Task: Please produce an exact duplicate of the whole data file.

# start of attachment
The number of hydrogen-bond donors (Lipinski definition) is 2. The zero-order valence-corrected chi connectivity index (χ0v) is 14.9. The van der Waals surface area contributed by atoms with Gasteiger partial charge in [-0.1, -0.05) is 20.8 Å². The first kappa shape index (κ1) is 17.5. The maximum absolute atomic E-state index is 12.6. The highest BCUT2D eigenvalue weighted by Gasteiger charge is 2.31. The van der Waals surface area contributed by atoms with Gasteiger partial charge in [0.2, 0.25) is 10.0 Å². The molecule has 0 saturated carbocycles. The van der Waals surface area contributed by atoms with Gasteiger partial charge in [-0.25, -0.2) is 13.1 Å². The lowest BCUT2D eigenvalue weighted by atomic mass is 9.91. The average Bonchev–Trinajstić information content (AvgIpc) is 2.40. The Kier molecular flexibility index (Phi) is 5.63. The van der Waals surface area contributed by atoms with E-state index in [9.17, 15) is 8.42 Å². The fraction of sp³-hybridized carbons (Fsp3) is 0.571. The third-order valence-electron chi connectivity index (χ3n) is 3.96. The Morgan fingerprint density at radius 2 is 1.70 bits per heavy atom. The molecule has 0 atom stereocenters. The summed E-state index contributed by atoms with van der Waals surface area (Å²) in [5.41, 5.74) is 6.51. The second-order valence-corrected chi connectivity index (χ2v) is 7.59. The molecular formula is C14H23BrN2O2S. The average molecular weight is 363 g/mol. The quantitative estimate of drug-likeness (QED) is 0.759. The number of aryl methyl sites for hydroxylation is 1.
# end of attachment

The number of hydrogen-bond donors (Lipinski definition) is 2. The zero-order valence-corrected chi connectivity index (χ0v) is 14.9. The van der Waals surface area contributed by atoms with Gasteiger partial charge in [-0.1, -0.05) is 20.8 Å². The first kappa shape index (κ1) is 17.5. The maximum absolute atomic E-state index is 12.6. The highest BCUT2D eigenvalue weighted by Gasteiger charge is 2.31. The van der Waals surface area contributed by atoms with Gasteiger partial charge in [0.2, 0.25) is 10.0 Å². The molecule has 0 saturated carbocycles. The van der Waals surface area contributed by atoms with Gasteiger partial charge in [-0.25, -0.2) is 13.1 Å². The lowest BCUT2D eigenvalue weighted by atomic mass is 9.91. The average Bonchev–Trinajstić information content (AvgIpc) is 2.40. The Kier molecular flexibility index (Phi) is 5.63. The van der Waals surface area contributed by atoms with E-state index in [9.17, 15) is 8.42 Å². The fraction of sp³-hybridized carbons (Fsp3) is 0.571. The third-order valence-electron chi connectivity index (χ3n) is 3.96. The Morgan fingerprint density at radius 2 is 1.70 bits per heavy atom. The molecule has 0 atom stereocenters. The summed E-state index contributed by atoms with van der Waals surface area (Å²) in [5.41, 5.74) is 6.51. The second-order valence-corrected chi connectivity index (χ2v) is 7.59. The molecular formula is C14H23BrN2O2S. The average molecular weight is 363 g/mol. The quantitative estimate of drug-likeness (QED) is 0.759. The number of aryl methyl sites for hydroxylation is 1.